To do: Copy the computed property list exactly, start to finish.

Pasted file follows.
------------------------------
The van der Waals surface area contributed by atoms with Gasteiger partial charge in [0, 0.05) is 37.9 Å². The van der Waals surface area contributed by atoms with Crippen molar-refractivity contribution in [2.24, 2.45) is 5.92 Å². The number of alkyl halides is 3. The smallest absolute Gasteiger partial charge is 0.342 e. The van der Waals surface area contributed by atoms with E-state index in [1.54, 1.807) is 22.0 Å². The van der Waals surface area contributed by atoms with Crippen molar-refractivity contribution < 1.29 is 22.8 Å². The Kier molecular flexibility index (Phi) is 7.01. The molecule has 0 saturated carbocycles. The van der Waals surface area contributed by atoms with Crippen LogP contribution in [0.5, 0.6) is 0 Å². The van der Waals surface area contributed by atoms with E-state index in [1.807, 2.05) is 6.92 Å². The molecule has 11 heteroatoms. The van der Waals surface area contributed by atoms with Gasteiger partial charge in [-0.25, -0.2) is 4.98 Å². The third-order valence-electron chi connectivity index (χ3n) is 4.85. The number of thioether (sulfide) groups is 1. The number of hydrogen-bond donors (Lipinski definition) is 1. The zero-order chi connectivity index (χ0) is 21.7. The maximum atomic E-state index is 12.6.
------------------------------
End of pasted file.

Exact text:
The van der Waals surface area contributed by atoms with Gasteiger partial charge in [0, 0.05) is 37.9 Å². The van der Waals surface area contributed by atoms with Crippen molar-refractivity contribution in [2.24, 2.45) is 5.92 Å². The number of alkyl halides is 3. The smallest absolute Gasteiger partial charge is 0.342 e. The van der Waals surface area contributed by atoms with E-state index in [1.54, 1.807) is 22.0 Å². The van der Waals surface area contributed by atoms with Crippen molar-refractivity contribution < 1.29 is 22.8 Å². The Kier molecular flexibility index (Phi) is 7.01. The molecule has 0 saturated carbocycles. The van der Waals surface area contributed by atoms with Crippen LogP contribution in [0.5, 0.6) is 0 Å². The van der Waals surface area contributed by atoms with E-state index in [1.807, 2.05) is 6.92 Å². The molecule has 11 heteroatoms. The van der Waals surface area contributed by atoms with Gasteiger partial charge in [-0.25, -0.2) is 4.98 Å². The third-order valence-electron chi connectivity index (χ3n) is 4.85. The number of thioether (sulfide) groups is 1. The number of hydrogen-bond donors (Lipinski definition) is 1. The zero-order chi connectivity index (χ0) is 21.7. The maximum atomic E-state index is 12.6.